The Difficult Relationship Between Restraints to the Attorney-Client Privilege and Compliance with the Law by Companies – Commentary on the Judgment of the Court of Justice of the European Union in the Akzo Nobel Chemicals and others vs. Commission case of 14th September, 2010 (case C-550/07)

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In his ruling of 14th September, 2010, in the Akzo Nobel Chemicals and others vs. Commission case, the Court of Justice of the European Union confirms that communications between a company and an in-house counsel are not covered by the confidentiality of communications between clients and lawyers (as he also stated 28 years ago in the AM & Europe vs. Commission case). In this case the problem is about conflicts generated over the access to certain documents by the European Commission, as part of an investigation in the area of competition law. The ECJ clarifies once again the scope and the limits of confidentiality of communications with lawyers, concluding that it may be only exercised with outside counsels. The problems caused by these issues have their origin in the absence of a rule that expressly regulates the protection of the documents or information prepared by a lawyer, in the context of defending the interests of the client. This legal professional privilege is recognised as a fundamental right and the present article aims to clarify the scope of that privilege, based on the last judgment of the ECJ related to this topic.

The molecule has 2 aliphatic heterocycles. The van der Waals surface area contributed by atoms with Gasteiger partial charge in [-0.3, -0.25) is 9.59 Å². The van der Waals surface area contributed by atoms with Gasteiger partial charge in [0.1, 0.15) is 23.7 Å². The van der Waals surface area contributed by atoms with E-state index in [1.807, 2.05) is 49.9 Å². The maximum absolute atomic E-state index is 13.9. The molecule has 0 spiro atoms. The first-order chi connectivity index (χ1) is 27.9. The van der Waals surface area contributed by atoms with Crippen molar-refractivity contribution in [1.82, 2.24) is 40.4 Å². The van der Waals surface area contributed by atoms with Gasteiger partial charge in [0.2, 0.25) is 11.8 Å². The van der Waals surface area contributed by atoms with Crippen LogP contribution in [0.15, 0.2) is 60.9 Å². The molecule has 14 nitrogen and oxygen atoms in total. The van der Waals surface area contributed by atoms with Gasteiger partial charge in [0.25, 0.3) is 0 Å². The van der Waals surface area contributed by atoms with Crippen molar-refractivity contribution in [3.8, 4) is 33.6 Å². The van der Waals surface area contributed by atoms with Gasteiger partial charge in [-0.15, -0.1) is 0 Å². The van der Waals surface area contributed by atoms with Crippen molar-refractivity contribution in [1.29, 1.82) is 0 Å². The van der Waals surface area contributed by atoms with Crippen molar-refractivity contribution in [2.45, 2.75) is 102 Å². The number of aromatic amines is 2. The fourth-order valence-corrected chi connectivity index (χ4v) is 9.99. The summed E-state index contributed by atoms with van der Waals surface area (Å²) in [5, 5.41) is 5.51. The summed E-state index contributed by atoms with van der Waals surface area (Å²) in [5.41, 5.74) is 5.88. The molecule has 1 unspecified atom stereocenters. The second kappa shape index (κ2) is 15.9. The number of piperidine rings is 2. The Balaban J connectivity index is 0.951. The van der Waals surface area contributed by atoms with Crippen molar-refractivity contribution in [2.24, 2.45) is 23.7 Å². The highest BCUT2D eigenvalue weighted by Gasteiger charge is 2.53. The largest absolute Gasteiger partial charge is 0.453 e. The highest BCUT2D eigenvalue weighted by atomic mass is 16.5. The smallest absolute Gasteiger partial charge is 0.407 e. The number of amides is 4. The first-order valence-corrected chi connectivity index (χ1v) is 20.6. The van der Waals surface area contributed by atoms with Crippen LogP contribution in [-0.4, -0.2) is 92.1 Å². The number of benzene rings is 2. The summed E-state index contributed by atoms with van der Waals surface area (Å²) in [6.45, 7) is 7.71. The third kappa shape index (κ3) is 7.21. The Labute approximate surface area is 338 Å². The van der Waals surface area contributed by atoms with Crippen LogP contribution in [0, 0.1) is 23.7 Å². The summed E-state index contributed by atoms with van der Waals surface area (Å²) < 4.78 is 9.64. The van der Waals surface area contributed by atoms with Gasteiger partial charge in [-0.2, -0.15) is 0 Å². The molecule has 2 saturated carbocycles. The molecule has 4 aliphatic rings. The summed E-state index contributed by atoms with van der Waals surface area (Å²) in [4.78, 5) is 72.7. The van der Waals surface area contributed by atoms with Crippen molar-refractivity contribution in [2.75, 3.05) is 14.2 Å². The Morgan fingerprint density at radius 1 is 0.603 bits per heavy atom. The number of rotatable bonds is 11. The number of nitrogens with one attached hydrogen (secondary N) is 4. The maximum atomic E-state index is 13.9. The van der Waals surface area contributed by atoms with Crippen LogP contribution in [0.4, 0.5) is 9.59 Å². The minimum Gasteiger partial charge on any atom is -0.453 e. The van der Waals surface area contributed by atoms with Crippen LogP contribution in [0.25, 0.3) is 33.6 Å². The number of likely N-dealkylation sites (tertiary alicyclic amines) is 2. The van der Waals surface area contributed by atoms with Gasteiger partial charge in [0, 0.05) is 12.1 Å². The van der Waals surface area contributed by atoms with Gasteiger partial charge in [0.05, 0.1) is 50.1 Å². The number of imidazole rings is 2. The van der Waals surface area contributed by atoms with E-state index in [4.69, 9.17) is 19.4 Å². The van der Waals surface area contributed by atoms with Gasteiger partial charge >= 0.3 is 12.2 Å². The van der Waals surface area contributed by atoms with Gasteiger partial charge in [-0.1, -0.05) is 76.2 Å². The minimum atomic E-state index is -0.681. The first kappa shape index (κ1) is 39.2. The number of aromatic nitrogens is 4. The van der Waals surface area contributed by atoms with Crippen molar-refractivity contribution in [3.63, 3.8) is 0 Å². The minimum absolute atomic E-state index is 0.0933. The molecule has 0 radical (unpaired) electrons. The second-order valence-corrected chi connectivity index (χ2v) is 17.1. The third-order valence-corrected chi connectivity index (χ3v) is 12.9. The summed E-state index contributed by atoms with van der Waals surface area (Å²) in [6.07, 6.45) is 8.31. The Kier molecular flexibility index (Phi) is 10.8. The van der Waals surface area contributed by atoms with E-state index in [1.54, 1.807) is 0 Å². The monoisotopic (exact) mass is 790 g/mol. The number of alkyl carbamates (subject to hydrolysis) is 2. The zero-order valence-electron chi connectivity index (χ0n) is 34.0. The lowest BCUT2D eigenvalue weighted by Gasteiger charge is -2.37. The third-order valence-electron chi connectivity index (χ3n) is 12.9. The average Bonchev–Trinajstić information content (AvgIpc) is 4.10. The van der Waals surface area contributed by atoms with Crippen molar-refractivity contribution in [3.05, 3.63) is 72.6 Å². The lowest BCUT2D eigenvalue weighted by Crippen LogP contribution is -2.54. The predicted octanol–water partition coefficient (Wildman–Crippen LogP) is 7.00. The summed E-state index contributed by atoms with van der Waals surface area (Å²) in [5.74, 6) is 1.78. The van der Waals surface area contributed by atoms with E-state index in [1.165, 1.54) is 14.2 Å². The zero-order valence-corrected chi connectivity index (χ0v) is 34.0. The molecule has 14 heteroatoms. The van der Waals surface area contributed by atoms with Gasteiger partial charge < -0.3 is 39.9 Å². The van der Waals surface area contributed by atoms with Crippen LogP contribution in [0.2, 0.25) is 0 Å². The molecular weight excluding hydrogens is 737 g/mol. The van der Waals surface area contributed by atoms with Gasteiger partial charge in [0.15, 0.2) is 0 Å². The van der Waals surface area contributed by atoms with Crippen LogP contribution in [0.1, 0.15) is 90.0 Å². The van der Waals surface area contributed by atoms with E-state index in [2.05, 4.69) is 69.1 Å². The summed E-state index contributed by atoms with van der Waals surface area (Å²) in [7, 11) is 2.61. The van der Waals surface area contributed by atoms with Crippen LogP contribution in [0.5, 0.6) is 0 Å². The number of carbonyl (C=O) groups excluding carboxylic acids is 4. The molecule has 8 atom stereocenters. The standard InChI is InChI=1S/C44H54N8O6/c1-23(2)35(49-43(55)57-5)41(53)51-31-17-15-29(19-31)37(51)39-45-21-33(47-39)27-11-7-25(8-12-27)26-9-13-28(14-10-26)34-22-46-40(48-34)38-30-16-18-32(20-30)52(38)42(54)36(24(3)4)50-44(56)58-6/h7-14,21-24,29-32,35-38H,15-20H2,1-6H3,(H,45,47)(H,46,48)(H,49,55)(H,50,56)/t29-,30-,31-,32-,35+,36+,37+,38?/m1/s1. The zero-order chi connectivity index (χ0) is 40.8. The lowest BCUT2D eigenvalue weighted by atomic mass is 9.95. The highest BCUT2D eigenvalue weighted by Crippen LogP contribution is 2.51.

Document Type: Research Article


Publication date: December 1, 2011

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  • This is a new journal dedicated to the development of European Criminal Law and the co-operation in criminal matters within the European Union. In these areas the Lisbon Treaty has supposedly brought about the most important changes and also the greatest challenges for the future. It is the journal's ambition to provide a primary forum for comprehensive discussion and critical analysis of all questions arising in relation to European Criminal Law. It will include articles and relevant material on topics such as:

    ‧The harmonisation of national criminal law in consideration of European legal instruments,

    ‧The implementation of the principle of mutual recognition in the area of cooperation in criminal matters and the development towards the creation of a European Public Prosecutor

    ‧The emergence of a balanced European Criminal Policy based on fundamental rights, freedom and democracy with particular reference to the Charter of Fundamental Rights of the European Union and the European Convention on Human Rights.

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